"Support from Israeli Society"

What more can Israel do in order to encourage research?

"More governmental funds must be allocated.  It is difficult to explain it, but research is actually the least expensive method for curing people.  We must also improve the educational system, not just give money to individuals, but upgrade the entire method.  But in all, the system here works wonderfully.  The research community in Israel is big compared to its size.  Israel has the best medical students in the world, and that is an important element of research.  The foundations for qualitative research lie in the culture and infrastructures.  Israel, even before it was established, placed an emphasis on research and higher education, and part of the credit for the success of the Israeli researchers is due to those visionaries.  In all, I felt great support from the Israeli society during my 35 years of research".

As part of the award, financed by the Canadian government and private donors, Cedar won 100K CAD (~350K NIS) that, according to him, "already went to the kids".  Cedar greatly appreciates the program.  "People often think of diseases in terms of treatment, and they do not invest thought on how to solve the medical problem", he says.  "But as you think more of the problem, understand it, research it and look into it, you will reach a more efficient, less expensive and better solution.  Investing in basic research is worthwhile, as it will pan out in useful medicine in the future".

Prof. Haim Cedar

Position:    Researcher and lecturer at the Institute for Medical Research Israel-Canada at the Hebrew University Medical School.
Prior positions:    Professor at the Hebrew University Medical School.
What more:    Father of film director Yossef Cedar.  Winner of the 2008 Wolf Award.

Foundation Chairman and President: "We have an excellent selection method"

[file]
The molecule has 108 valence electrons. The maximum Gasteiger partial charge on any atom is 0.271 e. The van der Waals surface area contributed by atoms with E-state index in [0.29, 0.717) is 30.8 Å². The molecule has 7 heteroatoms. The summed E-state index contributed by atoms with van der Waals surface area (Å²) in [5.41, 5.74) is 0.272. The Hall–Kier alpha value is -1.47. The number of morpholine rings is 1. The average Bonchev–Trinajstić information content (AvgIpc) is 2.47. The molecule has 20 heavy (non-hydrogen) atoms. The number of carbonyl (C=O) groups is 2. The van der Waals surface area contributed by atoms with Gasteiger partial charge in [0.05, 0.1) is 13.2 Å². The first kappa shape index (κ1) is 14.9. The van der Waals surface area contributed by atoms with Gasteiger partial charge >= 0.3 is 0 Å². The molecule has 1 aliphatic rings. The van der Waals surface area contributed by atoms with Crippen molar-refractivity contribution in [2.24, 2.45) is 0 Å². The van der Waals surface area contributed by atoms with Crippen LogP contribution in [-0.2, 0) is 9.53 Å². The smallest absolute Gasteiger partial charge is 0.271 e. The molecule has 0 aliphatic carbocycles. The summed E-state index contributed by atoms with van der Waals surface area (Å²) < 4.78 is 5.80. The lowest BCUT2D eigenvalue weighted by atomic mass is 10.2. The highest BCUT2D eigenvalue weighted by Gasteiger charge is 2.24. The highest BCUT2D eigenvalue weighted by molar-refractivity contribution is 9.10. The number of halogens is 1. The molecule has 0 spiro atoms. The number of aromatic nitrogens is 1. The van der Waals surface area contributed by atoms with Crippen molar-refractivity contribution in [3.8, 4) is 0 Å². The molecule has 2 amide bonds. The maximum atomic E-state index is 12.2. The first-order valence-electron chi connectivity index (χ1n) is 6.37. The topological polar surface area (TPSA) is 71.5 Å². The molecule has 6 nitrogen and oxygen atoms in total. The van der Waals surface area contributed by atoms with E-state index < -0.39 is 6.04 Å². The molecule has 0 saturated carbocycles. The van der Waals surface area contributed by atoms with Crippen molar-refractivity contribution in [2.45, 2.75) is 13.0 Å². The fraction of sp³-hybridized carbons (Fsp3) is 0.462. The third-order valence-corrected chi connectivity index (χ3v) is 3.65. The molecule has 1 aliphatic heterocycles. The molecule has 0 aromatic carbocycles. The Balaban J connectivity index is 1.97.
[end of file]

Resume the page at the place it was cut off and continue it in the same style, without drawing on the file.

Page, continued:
The Foundation for the Early Detection of Nobel Prize Winners

Cedar and Razin are not the first Israelis to win the Gairdner Award.  Before them, there was Prof. Michael Sela in 1980 for his share in discovering Copaxone for the treatment of multiple sclerosis, and Avraham Hershko in 1999, winner of the 2004 Nobel Prize in Chemistry, for his share in discovering and describing the system responsible for breaking down intercellular proteins, a discovery that led to a breakthrough in the study of cancer, degenerative diseases of the brain and more.

The four Israelis join about 300 researchers who received the prestigious award over the past 52 years.  The status of the award appreciated greatly after it was found to be an early detector of Nobel Prize winners – about 25% of the winners (76) went on to win a Nobel Prize.  "We have an excellent selection method", says Dr. John Dirks, President of the Gairdner Foundation, who arrived in Israel to announce Prof. Cedar's winning.  Apparently, on average, they discover the researchers seven years prior to their winning the Nobel Prize.

Foundation Chairman, Dr. Lorne Tyrrell, who came on a special visit to Israel, says that "Often, 2-3 researchers open up an entirely new field of research for everyone.  We identify them and recognize their contribution.  The government must understand that change comes from basic research.  Most of the award winners conducted research that changed the field that they studied".

Do you think that more Israelis will win the award in the future?

"We were here for a week and we met with many Israeli researchers.  It seems that Israelis simply have the right 'methylation' in their DNA".

Dr. John Dirks

Position:    Gairdner Foundation President
Prior positions:    Dean of the University of Toronto Medical School
What more:    Received the National Legion of Honor Award in Canada for his contribution to scientific education.

Dr. Lorne Tyrrell

Position:    Gairdner Foundation Chairman
Prior positions:    Head of the Department of Microbiology and Infectious Diseases at the University of Alberta
What more:    Won the Canadian Medical Association star.